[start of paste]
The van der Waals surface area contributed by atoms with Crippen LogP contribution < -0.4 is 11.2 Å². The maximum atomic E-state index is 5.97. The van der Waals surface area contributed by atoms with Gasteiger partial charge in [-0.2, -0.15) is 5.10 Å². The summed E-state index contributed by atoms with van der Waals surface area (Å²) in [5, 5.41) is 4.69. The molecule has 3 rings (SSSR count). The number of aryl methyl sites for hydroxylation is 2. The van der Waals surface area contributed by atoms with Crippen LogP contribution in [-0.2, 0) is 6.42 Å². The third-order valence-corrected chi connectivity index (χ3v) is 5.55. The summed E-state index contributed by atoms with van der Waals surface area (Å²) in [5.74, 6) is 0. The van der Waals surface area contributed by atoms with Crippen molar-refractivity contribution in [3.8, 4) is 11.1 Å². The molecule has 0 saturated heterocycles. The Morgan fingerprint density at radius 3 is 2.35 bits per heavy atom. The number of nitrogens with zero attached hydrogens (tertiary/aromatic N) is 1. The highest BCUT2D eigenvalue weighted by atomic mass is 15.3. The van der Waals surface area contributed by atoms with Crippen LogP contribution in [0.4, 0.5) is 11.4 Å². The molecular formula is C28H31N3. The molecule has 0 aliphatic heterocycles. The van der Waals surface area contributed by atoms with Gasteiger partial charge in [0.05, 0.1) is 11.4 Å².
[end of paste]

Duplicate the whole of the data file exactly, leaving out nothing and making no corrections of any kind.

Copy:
The van der Waals surface area contributed by atoms with Crippen LogP contribution < -0.4 is 11.2 Å². The maximum atomic E-state index is 5.97. The van der Waals surface area contributed by atoms with Gasteiger partial charge in [-0.2, -0.15) is 5.10 Å². The summed E-state index contributed by atoms with van der Waals surface area (Å²) in [5, 5.41) is 4.69. The molecule has 3 rings (SSSR count). The number of aryl methyl sites for hydroxylation is 2. The van der Waals surface area contributed by atoms with Crippen LogP contribution in [-0.2, 0) is 6.42 Å². The third-order valence-corrected chi connectivity index (χ3v) is 5.55. The summed E-state index contributed by atoms with van der Waals surface area (Å²) in [5.74, 6) is 0. The van der Waals surface area contributed by atoms with Crippen molar-refractivity contribution in [3.8, 4) is 11.1 Å². The molecule has 0 saturated heterocycles. The Morgan fingerprint density at radius 3 is 2.35 bits per heavy atom. The number of nitrogens with zero attached hydrogens (tertiary/aromatic N) is 1. The highest BCUT2D eigenvalue weighted by atomic mass is 15.3. The van der Waals surface area contributed by atoms with Crippen LogP contribution in [0.4, 0.5) is 11.4 Å². The molecular formula is C28H31N3. The molecule has 0 aliphatic heterocycles. The van der Waals surface area contributed by atoms with Gasteiger partial charge in [0.05, 0.1) is 11.4 Å².